I had the fortune of seeing Ze perform with post-rocks’s most overrated sourpusses, Tortoise, in Chicago in the late 90s. The earnest Tortoise boys were kings of the scene, and silence was expected at their performances. The xylophone was never a more serious instrument. Ze transformed the band. He made them wear glowing construction hats and play plumbing pipes, while this funny little man leapt around them. I don’t think they ever recorded together, but you can hear clips of a Tortoise/Ze show on YouTube, like here:

Kristin Kolb writes the Daydream Nation column for CounterPunch magazine.



Sly and the Family Stone: Greatest Hits.

I’m not a fan of greatest hits collections, but this one is just an entire disc of good fun (and some good funk too.)  It’s been hot and steamy here in Vermont this past week and this CD has been getting plenty of airplay in my place.  There’s something about Sly and his crew that goes well with this kind of weather.  From the ballad like melody of “Everybody Is a Star” to the danceable funk of “Thank You Falettinme Be Micelf,” this album makes you feel damn good.  Then, there’s one of the best summer songs ever—“Hot Fun in the Summertime,” that makes me feel like breaking out a cold one every time I hear it.

James Brown: Live at the Apollo.

It’s been said over and over and it’s still true.  Nobody, but nobody lays it all on the line like Mr. James Brown.  This performance ranks as one of the most exhilarating and exhausting concerts in any genre.  Talk about turning up the heat.  “Try Me” tears the soul, while “Night Train” tears up the floor.  This was recorded (against the advice of his manager) in 1962.  It was a world when JFK was still president, civil rights were yet to be legally won, and Harlem was the capital of Black America.  Lots of white folk had never heard of Mr. Brown and many of those who had were afraid of what they heard and saw.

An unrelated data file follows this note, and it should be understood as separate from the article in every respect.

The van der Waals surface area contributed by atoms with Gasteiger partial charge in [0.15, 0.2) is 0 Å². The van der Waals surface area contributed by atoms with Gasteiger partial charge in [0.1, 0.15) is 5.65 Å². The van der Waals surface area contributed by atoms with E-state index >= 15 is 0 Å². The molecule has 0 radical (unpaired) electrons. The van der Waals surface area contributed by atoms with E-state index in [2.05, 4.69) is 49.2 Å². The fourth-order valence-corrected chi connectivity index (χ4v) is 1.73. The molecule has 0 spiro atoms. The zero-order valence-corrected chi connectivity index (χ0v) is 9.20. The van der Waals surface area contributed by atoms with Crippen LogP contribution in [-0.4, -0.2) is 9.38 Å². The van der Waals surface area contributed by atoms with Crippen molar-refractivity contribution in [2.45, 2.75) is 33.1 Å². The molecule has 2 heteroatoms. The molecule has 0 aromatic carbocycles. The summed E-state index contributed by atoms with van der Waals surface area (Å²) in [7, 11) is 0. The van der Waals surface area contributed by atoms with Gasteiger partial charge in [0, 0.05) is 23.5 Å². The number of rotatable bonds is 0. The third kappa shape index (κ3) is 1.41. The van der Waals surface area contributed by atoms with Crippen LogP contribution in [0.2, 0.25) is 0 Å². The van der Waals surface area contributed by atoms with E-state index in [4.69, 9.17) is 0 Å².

James Brown: Live at the Apollo, Volume Two.

This CD was originally released as a double album in 1968.  Recorded in 1967, it reflects Brown’s continuing mastery of the R&B genre and, with his hit “Cold Sweat,” his foray into funk.  The 2002 special release CD includes the entire show, with “Try Me,” “That’s Life,” “It’s a Man’s Man’s World,”  The aforementioned “Cold Sweat” is preceded by a masterful medley of “Let Yourself Go“, “There Was a Time“, and “I Feel All Right.”  Even though it was only five years later, the United States and the world was a very different place than it was in 1962.  This was especially the case for Black America.  In its own way, this performance reflects the changes.